Be sure to accept the updates as they occur, or go to the Windows Update site. You may need to restart your machine after installing patches.

Microsoft Ends Support for Windows Server 2003

Microsoft ended support of Windows Server 2003 on July 14, 2015. If you have machines still running Windows Server 2003, it is very important that you upgrade to Windows Server 2012 R2 and apply the latest patches from Microsoft to minimize security risks and comply with recent Massachusetts data regulations.

IS&T recommends that Windows users subscribe to the MIT Windows Automatic Update Service (MIT WAUS) to get the latest service packs and security patches. Visit the MIT WAUS article in the KB for detailed instructions on how to subscribe.

If you have questions or need assistance, send email to the IS&T Help Desk at helpdesk@mit.edu or call 617.253.1101. You can also submit a request online.

Learn more from Microsoft about migrating from Windows Server 2003.

Microsoft Security Updates for June 2015

On Patch Tuesday last week, Microsoft released eight security bulletins (MS15-056 through MS15-064). Two are labeled critical, but four address remote code execution vulnerabilities that an attacker could use to take control of a user’s machine.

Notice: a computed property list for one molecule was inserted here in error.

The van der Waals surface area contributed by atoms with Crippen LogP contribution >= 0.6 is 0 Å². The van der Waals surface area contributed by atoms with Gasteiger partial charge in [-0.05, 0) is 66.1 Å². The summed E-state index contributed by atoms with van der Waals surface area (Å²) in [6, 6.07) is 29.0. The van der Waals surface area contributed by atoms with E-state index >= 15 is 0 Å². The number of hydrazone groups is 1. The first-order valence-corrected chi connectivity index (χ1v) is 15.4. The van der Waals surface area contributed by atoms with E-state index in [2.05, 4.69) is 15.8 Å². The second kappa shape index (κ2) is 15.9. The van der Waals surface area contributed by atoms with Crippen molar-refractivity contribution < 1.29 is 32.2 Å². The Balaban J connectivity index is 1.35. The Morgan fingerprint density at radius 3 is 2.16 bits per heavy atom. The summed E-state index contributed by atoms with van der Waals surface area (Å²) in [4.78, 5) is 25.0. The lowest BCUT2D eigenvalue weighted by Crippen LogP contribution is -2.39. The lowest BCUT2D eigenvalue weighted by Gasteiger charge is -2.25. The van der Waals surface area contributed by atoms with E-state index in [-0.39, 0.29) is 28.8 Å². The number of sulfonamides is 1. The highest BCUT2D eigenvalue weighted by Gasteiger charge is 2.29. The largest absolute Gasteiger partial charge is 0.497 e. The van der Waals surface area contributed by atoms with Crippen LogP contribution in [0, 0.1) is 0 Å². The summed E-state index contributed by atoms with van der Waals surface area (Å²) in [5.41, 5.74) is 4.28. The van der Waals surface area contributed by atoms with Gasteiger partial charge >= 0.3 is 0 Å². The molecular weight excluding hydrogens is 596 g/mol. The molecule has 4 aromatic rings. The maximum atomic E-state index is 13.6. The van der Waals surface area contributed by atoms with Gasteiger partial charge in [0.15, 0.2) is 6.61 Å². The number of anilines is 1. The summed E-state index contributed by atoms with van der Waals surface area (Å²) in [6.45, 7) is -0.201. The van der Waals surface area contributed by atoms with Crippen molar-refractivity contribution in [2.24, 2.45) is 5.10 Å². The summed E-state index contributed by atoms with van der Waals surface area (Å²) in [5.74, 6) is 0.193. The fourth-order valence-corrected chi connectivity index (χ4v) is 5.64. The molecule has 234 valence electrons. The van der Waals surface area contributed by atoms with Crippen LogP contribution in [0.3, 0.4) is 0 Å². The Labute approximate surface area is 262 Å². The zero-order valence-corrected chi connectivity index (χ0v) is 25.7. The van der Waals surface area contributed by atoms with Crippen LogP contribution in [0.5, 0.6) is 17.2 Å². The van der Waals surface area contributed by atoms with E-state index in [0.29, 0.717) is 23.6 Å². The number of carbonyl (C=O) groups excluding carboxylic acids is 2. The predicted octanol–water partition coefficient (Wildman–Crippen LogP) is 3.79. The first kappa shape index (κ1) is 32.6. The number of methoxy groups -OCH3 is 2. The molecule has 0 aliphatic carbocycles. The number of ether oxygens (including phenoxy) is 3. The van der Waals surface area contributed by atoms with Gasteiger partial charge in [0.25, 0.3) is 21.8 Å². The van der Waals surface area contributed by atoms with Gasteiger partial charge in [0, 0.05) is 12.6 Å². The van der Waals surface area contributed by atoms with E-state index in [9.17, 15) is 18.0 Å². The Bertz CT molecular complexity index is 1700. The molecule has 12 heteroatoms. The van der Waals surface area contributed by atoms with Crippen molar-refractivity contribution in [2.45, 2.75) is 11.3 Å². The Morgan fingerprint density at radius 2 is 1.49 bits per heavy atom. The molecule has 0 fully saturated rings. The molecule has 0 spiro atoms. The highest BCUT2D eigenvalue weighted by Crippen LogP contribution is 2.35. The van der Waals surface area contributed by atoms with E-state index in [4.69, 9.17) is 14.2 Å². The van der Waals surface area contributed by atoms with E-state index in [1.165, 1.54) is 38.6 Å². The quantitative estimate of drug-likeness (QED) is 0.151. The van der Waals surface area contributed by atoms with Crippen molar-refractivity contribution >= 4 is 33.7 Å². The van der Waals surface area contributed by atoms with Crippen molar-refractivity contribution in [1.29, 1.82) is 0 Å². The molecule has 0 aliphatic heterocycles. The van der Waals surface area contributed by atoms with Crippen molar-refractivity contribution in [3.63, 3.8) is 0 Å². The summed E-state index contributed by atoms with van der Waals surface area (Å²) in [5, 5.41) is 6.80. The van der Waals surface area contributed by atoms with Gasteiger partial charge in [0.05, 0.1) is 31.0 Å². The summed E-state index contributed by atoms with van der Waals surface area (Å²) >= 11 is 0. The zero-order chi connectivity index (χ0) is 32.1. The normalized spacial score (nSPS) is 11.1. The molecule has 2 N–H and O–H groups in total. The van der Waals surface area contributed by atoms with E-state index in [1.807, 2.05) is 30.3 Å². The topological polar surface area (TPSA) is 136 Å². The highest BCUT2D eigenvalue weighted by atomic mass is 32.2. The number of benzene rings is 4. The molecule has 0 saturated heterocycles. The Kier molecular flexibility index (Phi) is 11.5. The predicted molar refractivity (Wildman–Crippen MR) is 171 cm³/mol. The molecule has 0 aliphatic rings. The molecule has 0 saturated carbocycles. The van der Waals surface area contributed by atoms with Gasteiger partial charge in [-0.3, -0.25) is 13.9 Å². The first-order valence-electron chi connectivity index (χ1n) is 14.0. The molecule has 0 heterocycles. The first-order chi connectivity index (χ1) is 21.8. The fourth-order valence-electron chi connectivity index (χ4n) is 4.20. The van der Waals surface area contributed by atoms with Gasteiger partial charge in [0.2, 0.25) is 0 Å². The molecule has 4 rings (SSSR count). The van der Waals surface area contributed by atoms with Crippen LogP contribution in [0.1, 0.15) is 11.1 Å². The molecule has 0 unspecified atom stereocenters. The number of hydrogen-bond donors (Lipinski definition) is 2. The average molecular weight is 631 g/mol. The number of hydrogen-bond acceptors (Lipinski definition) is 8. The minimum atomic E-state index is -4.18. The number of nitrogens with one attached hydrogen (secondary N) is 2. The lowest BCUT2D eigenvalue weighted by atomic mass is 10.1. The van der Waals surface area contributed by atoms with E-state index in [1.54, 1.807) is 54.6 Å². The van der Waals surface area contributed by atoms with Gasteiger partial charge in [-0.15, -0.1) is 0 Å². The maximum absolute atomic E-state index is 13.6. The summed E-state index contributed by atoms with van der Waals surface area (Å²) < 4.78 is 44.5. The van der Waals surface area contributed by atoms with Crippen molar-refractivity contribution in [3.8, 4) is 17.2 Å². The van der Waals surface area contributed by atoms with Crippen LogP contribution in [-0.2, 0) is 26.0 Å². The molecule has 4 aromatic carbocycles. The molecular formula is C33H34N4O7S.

Systems affected include Microsoft Windows, Internet Explorer, Microsoft Office and Microsoft Exchange Server. The security update for Internet Explorer fixes 24 vulnerabilities in the browser.

Be sure to accept the updates as they occur, or go to the Windows Update site. You may need to restart your machine after installing patches.   

Read the story in the news.

Microsoft Security Updates for May 2015

Microsoft released 13 updates on May 12th, Security Bulletins MS15-043 through MS15-055, to address vulnerabilities in Microsoft Windows. Three are rated critical. Some of these vulnerabilities could allow elevation of privilege, denial of service, remote code execution, information disclosure, or security feature by-pass.